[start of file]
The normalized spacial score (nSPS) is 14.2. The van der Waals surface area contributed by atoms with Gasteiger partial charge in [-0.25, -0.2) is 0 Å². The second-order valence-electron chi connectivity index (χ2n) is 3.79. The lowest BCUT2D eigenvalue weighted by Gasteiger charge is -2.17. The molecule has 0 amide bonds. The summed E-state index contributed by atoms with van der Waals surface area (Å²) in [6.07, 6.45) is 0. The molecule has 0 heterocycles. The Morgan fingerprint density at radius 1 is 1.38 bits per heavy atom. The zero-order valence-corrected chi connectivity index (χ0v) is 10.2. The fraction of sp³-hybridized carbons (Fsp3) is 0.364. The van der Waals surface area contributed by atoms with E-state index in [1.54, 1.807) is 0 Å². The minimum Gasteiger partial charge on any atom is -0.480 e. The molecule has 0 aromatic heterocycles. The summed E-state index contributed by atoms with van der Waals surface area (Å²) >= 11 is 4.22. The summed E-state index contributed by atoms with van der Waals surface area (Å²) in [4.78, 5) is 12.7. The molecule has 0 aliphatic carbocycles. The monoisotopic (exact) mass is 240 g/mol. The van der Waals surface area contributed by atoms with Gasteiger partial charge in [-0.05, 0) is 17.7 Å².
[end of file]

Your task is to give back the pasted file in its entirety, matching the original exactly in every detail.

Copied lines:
The normalized spacial score (nSPS) is 14.2. The van der Waals surface area contributed by atoms with Gasteiger partial charge in [-0.25, -0.2) is 0 Å². The second-order valence-electron chi connectivity index (χ2n) is 3.79. The lowest BCUT2D eigenvalue weighted by Gasteiger charge is -2.17. The molecule has 0 amide bonds. The summed E-state index contributed by atoms with van der Waals surface area (Å²) in [6.07, 6.45) is 0. The molecule has 0 heterocycles. The Morgan fingerprint density at radius 1 is 1.38 bits per heavy atom. The zero-order valence-corrected chi connectivity index (χ0v) is 10.2. The fraction of sp³-hybridized carbons (Fsp3) is 0.364. The van der Waals surface area contributed by atoms with E-state index in [1.54, 1.807) is 0 Å². The minimum Gasteiger partial charge on any atom is -0.480 e. The molecule has 0 aromatic heterocycles. The summed E-state index contributed by atoms with van der Waals surface area (Å²) >= 11 is 4.22. The summed E-state index contributed by atoms with van der Waals surface area (Å²) in [4.78, 5) is 12.7. The molecule has 0 aliphatic carbocycles. The monoisotopic (exact) mass is 240 g/mol. The van der Waals surface area contributed by atoms with Gasteiger partial charge in [-0.05, 0) is 17.7 Å².